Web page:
Town Project

Town Project - An INTERNATIONAL HISTORIC Special Article...

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An INTERNATIONAL HISTORIC Special Article Daudels A Report by: Idon Texist Six months ago, a celebrity family of 6 living in England left for a camping trip to the River Wensum. When they returned, the children brought back what appeared to be damaged, metallic objects. When reporters asked the children where they found the objects, they replied “Who are you,” “Are you guys aliens,” “Stop scaring me,” and “I want my mommy,” respectively. When the parents were asked where they obtained these objects from, the mother replied: “I’m not sure. We let them run around in the fields for an hour or two, and when they came back, they showed us pieces of metal.” Before she could even reveal her newest line of perfume made from cat sweat, our reporter on the inside had our team of researchers all over the river like stink on a dumpster.
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What the researchers found was unbelievable. In the middle of a field, multiple pieces of rusted metal were found scattered around a big rusty pipe. The researchers tried to remove the pipe, but it wouldn’t budge. Then, they tried to dig out the bottom, which turned into a surprise when they dug out a strange insignia on the pipe, followed by the words: “Daudels Locomotive Company.” The research crew had uncovered the funnel of an old steam engine. When taken to a professional historian, he said the funnel was made back in the 1900’s in a town that was demolished in a bombing by the Central Powers in World War I. this town was known as Daudels. From the data collected across the span of half a day, here is the story of this old town as we knew of it. Unlike most towns, Daudels began a one of the few Spa Towns at the turn of the 18 th century. A typical day at Daudels might be an early morning communal bath followed by a private breakfast party. Afterwards, one either drank water at a pump room (a building constructed over a thermal water source) or went to a fashion show. The town was obviously a stopping area for the rich, aristocratic people. The next several hours of the day could be spent in shopping, visiting the library, attending concerts, or stopping at one of the coffeehouses. At 4:00 pm, the rich and famous dressed up in their finery and promenaded down the streets. Next came dinner, more promenading, and an evening of dancing or gambling. This obviously meant that the poor were not tolerated in this area, so living conditions were strict. The people of Daudels were also patrons of art as well, mostly along the topic of romanticism. While the main section of Daudels had flourished with art and wealth, the outer sections of the town had become more of a slum, filled with poor, malnourished and unattractive people, none of them receiving any of the town’s fabulous offers. Since the standards of living were set so high in Daudels, very few people would stay any longer than a day.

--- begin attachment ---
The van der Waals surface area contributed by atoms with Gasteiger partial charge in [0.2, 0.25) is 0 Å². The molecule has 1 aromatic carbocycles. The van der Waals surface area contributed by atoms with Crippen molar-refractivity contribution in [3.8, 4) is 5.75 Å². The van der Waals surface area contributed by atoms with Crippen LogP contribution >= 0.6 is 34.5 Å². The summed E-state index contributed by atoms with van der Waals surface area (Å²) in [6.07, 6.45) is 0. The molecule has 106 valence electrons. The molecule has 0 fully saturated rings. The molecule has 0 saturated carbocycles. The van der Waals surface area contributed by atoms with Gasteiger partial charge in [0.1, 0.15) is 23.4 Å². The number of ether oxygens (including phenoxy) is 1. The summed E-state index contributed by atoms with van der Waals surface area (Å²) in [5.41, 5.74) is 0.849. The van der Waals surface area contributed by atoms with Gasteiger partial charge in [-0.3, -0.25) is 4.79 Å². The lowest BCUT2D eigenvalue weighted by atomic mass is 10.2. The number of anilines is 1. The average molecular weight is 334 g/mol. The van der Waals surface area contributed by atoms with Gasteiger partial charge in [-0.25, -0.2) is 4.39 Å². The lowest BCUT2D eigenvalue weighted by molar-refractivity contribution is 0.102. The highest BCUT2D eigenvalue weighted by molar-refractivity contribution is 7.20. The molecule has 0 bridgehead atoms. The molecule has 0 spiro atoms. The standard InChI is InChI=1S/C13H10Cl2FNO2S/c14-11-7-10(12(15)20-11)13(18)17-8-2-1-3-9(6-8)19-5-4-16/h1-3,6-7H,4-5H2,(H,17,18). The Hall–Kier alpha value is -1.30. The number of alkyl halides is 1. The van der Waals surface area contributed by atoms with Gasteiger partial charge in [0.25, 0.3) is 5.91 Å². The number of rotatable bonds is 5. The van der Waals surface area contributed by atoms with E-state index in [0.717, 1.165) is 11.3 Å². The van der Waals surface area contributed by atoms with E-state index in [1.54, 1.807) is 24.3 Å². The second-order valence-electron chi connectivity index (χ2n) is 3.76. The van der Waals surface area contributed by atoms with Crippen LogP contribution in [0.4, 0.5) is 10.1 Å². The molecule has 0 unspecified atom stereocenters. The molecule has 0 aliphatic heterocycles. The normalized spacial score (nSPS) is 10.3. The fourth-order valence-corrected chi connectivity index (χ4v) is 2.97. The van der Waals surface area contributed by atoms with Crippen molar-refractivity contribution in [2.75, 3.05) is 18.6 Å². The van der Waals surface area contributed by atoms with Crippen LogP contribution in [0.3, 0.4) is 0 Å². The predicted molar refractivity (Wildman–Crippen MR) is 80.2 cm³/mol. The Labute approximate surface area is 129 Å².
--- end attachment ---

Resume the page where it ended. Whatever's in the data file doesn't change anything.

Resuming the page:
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Further research revealed that this spa town didn’t last forever. As the Agricultural Revolution began, Daudels began to fall behind financially. Without the money to support the
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Town Project - An INTERNATIONAL HISTORIC Special Article...

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